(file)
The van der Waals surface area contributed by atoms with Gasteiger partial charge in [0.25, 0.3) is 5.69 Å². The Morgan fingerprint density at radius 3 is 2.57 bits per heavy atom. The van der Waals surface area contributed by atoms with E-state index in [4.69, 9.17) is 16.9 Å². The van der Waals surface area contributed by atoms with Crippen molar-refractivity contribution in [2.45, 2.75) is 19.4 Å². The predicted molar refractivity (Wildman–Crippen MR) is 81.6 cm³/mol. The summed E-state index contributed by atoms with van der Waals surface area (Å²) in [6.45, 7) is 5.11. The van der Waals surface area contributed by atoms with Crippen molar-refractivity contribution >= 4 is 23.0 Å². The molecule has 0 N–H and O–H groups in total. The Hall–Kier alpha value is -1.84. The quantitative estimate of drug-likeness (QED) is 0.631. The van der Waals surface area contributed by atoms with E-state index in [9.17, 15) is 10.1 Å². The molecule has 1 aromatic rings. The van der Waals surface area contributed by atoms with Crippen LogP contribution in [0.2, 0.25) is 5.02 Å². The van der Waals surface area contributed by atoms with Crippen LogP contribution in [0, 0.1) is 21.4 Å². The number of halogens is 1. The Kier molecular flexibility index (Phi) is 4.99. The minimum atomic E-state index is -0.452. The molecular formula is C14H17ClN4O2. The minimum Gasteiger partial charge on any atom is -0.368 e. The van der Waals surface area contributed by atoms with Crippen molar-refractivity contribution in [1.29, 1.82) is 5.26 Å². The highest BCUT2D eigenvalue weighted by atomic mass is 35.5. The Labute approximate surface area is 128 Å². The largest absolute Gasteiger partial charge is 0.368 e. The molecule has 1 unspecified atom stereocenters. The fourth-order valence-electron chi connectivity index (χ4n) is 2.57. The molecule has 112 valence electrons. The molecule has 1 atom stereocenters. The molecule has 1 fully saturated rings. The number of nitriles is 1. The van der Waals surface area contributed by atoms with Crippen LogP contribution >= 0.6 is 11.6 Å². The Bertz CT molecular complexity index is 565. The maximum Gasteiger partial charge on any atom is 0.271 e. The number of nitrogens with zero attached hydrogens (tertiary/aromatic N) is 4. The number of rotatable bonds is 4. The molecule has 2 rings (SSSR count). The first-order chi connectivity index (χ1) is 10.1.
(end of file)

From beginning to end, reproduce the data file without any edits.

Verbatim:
The van der Waals surface area contributed by atoms with Gasteiger partial charge in [0.25, 0.3) is 5.69 Å². The Morgan fingerprint density at radius 3 is 2.57 bits per heavy atom. The van der Waals surface area contributed by atoms with E-state index in [4.69, 9.17) is 16.9 Å². The van der Waals surface area contributed by atoms with Crippen molar-refractivity contribution in [2.45, 2.75) is 19.4 Å². The predicted molar refractivity (Wildman–Crippen MR) is 81.6 cm³/mol. The summed E-state index contributed by atoms with van der Waals surface area (Å²) in [6.45, 7) is 5.11. The van der Waals surface area contributed by atoms with Crippen molar-refractivity contribution >= 4 is 23.0 Å². The molecule has 0 N–H and O–H groups in total. The Hall–Kier alpha value is -1.84. The quantitative estimate of drug-likeness (QED) is 0.631. The van der Waals surface area contributed by atoms with E-state index in [9.17, 15) is 10.1 Å². The molecule has 1 aromatic rings. The van der Waals surface area contributed by atoms with Crippen LogP contribution in [0.2, 0.25) is 5.02 Å². The van der Waals surface area contributed by atoms with Crippen LogP contribution in [0, 0.1) is 21.4 Å². The number of halogens is 1. The Kier molecular flexibility index (Phi) is 4.99. The minimum atomic E-state index is -0.452. The molecular formula is C14H17ClN4O2. The minimum Gasteiger partial charge on any atom is -0.368 e. The van der Waals surface area contributed by atoms with Crippen molar-refractivity contribution in [1.29, 1.82) is 5.26 Å². The highest BCUT2D eigenvalue weighted by atomic mass is 35.5. The Labute approximate surface area is 128 Å². The largest absolute Gasteiger partial charge is 0.368 e. The molecule has 1 unspecified atom stereocenters. The fourth-order valence-electron chi connectivity index (χ4n) is 2.57. The molecule has 112 valence electrons. The molecule has 1 atom stereocenters. The molecule has 1 fully saturated rings. The number of nitriles is 1. The van der Waals surface area contributed by atoms with Crippen LogP contribution >= 0.6 is 11.6 Å². The Bertz CT molecular complexity index is 565. The maximum Gasteiger partial charge on any atom is 0.271 e. The number of nitrogens with zero attached hydrogens (tertiary/aromatic N) is 4. The number of rotatable bonds is 4. The molecule has 2 rings (SSSR count). The first-order chi connectivity index (χ1) is 10.1.